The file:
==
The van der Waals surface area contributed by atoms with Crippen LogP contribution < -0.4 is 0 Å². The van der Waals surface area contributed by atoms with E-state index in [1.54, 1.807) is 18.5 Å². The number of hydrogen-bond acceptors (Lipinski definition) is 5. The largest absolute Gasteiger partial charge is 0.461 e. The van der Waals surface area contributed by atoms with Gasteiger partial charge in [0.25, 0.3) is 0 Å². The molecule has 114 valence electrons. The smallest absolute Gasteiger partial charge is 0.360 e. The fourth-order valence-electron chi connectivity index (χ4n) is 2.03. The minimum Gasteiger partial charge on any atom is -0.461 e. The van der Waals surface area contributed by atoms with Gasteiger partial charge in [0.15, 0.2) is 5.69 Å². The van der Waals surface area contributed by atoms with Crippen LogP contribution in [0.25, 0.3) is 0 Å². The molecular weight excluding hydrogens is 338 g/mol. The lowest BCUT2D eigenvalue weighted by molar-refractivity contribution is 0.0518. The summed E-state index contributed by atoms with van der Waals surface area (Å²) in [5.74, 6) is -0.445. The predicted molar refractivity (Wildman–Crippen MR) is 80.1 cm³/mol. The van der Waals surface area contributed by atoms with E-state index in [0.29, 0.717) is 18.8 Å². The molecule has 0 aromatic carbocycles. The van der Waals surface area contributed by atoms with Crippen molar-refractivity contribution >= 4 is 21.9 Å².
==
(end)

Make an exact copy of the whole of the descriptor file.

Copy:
The van der Waals surface area contributed by atoms with Crippen LogP contribution < -0.4 is 0 Å². The van der Waals surface area contributed by atoms with E-state index in [1.54, 1.807) is 18.5 Å². The number of hydrogen-bond acceptors (Lipinski definition) is 5. The largest absolute Gasteiger partial charge is 0.461 e. The van der Waals surface area contributed by atoms with Gasteiger partial charge in [0.25, 0.3) is 0 Å². The molecule has 114 valence electrons. The smallest absolute Gasteiger partial charge is 0.360 e. The fourth-order valence-electron chi connectivity index (χ4n) is 2.03. The minimum Gasteiger partial charge on any atom is -0.461 e. The van der Waals surface area contributed by atoms with Gasteiger partial charge in [0.15, 0.2) is 5.69 Å². The van der Waals surface area contributed by atoms with Crippen LogP contribution in [0.25, 0.3) is 0 Å². The molecular weight excluding hydrogens is 338 g/mol. The lowest BCUT2D eigenvalue weighted by molar-refractivity contribution is 0.0518. The summed E-state index contributed by atoms with van der Waals surface area (Å²) in [5.74, 6) is -0.445. The predicted molar refractivity (Wildman–Crippen MR) is 80.1 cm³/mol. The van der Waals surface area contributed by atoms with E-state index in [0.29, 0.717) is 18.8 Å². The molecule has 0 aromatic carbocycles. The van der Waals surface area contributed by atoms with Crippen molar-refractivity contribution >= 4 is 21.9 Å².